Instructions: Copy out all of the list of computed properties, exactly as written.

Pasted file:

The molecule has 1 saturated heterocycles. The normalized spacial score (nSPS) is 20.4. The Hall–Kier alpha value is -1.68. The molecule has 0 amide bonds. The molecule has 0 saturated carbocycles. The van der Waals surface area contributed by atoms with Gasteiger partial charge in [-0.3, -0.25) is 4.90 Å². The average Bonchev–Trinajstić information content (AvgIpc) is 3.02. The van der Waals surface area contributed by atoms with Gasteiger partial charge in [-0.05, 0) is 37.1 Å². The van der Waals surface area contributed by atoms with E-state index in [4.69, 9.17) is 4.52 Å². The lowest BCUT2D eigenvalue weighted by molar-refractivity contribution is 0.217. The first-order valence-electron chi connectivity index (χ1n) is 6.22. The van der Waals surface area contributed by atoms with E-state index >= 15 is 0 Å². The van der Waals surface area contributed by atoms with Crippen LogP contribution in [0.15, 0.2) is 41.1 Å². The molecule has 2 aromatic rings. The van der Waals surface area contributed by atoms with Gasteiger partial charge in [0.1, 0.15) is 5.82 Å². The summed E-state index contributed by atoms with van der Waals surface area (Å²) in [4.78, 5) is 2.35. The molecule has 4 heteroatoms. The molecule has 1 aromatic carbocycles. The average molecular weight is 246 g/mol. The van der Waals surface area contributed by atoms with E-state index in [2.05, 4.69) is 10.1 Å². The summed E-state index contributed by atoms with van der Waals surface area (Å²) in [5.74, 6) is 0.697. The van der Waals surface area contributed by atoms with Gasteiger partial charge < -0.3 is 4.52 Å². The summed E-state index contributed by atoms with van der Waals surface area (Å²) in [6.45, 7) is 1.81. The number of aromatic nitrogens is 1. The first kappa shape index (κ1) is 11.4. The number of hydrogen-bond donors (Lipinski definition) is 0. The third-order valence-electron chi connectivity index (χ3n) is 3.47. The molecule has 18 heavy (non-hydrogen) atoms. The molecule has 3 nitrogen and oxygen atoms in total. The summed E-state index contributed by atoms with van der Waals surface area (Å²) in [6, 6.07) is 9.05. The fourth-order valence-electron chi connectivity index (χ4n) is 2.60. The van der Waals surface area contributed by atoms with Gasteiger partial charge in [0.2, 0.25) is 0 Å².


The molecule has 1 saturated heterocycles. The normalized spacial score (nSPS) is 20.4. The Hall–Kier alpha value is -1.68. The molecule has 0 amide bonds. The molecule has 0 saturated carbocycles. The van der Waals surface area contributed by atoms with Gasteiger partial charge in [-0.3, -0.25) is 4.90 Å². The average Bonchev–Trinajstić information content (AvgIpc) is 3.02. The van der Waals surface area contributed by atoms with Gasteiger partial charge in [-0.05, 0) is 37.1 Å². The van der Waals surface area contributed by atoms with E-state index in [4.69, 9.17) is 4.52 Å². The lowest BCUT2D eigenvalue weighted by molar-refractivity contribution is 0.217. The first-order valence-electron chi connectivity index (χ1n) is 6.22. The van der Waals surface area contributed by atoms with E-state index >= 15 is 0 Å². The van der Waals surface area contributed by atoms with Crippen LogP contribution in [0.15, 0.2) is 41.1 Å². The molecule has 2 aromatic rings. The van der Waals surface area contributed by atoms with Gasteiger partial charge in [0.1, 0.15) is 5.82 Å². The summed E-state index contributed by atoms with van der Waals surface area (Å²) in [4.78, 5) is 2.35. The molecule has 4 heteroatoms. The molecule has 1 aromatic carbocycles. The average molecular weight is 246 g/mol. The van der Waals surface area contributed by atoms with E-state index in [2.05, 4.69) is 10.1 Å². The summed E-state index contributed by atoms with van der Waals surface area (Å²) in [5.74, 6) is 0.697. The van der Waals surface area contributed by atoms with Gasteiger partial charge < -0.3 is 4.52 Å². The summed E-state index contributed by atoms with van der Waals surface area (Å²) in [6.45, 7) is 1.81. The number of aromatic nitrogens is 1. The first kappa shape index (κ1) is 11.4. The number of hydrogen-bond donors (Lipinski definition) is 0. The third-order valence-electron chi connectivity index (χ3n) is 3.47. The molecule has 18 heavy (non-hydrogen) atoms. The molecule has 3 nitrogen and oxygen atoms in total. The summed E-state index contributed by atoms with van der Waals surface area (Å²) in [6, 6.07) is 9.05. The fourth-order valence-electron chi connectivity index (χ4n) is 2.60. The van der Waals surface area contributed by atoms with Gasteiger partial charge in [0.2, 0.25) is 0 Å².